In the palaeontological literature, the term distinguishes "life assemblages", which reflect the original living community, living together at one place and time. In other words, it is an assemblage of fossils or a community of specific time, which is different from "death assemblages" (thanatocoenoses). No palaeontological assemblage will ever completely represent the original biological community (i.e. the biocoenosis, in the sense used by an ecologist); the term thus has somewhat different meanings in a palaeontological and an ecological context.
Based on the concept of biocenosis, ecological communities can take in various forms
The geographical extent of a biocenose is limited by the requirement of a more or less uniform species composition.
An ecosystem, originally defined by Tansley (1935), is a biotic community (or biocenosis) along with its physical environment (or biotope). In ecological studies, biocenosis is the emphasis on relationships between species in an area. These relationships are an additional consideration to the interaction of each species with the physical environment.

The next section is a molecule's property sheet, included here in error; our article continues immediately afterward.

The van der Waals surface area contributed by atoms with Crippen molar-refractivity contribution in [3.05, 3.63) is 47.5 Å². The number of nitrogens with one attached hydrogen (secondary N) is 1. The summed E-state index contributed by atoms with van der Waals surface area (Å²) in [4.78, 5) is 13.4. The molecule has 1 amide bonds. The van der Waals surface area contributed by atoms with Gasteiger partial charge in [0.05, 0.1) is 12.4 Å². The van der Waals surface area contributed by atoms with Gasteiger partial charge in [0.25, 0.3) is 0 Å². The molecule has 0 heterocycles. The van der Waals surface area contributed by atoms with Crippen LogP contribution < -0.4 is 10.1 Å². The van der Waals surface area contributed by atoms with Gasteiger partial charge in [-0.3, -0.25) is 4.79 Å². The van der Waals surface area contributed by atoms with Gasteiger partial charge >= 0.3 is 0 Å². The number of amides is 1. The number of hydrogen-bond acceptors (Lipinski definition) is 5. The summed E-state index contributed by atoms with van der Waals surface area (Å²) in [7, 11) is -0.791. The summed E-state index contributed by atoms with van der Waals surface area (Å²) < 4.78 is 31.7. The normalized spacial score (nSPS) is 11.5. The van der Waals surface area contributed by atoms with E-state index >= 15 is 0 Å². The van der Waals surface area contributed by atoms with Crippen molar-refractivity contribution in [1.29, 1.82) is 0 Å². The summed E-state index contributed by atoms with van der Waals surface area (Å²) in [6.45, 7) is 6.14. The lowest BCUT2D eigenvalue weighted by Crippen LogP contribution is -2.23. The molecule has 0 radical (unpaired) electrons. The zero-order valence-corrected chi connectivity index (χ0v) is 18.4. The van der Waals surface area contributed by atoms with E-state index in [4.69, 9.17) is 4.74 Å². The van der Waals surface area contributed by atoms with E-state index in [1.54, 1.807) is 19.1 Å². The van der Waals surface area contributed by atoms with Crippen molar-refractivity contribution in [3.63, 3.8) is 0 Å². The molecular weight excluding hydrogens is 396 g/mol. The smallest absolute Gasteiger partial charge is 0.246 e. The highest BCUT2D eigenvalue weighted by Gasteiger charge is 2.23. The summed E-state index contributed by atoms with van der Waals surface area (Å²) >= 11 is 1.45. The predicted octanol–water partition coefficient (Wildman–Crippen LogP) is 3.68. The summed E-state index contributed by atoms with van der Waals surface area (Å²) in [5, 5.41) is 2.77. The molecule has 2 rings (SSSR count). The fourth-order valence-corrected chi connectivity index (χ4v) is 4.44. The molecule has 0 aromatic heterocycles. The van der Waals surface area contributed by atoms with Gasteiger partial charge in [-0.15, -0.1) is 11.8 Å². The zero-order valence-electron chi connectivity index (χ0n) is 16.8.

Biotic communities vary in size, and larger ones may contain smaller ones. Species interactions are evident in food or feeding relationships. A method of delineating biotic communities is to map the food network to identify which species feed upon which others and then determine the system boundary as the one that can be drawn through the fewest consumption links relative to the number of species within the boundary.
Mapping biotic communities is important identifying sites needing environmental protection, such as the British Site of Special Scientific Interest (SSSIs). The Australian Department of the Environment and Heritage maintains a register of Threatened Species and Threatened Ecological Communities under the Environment Protection and Biodiversity Conservation Act 1999 (EPBC Act).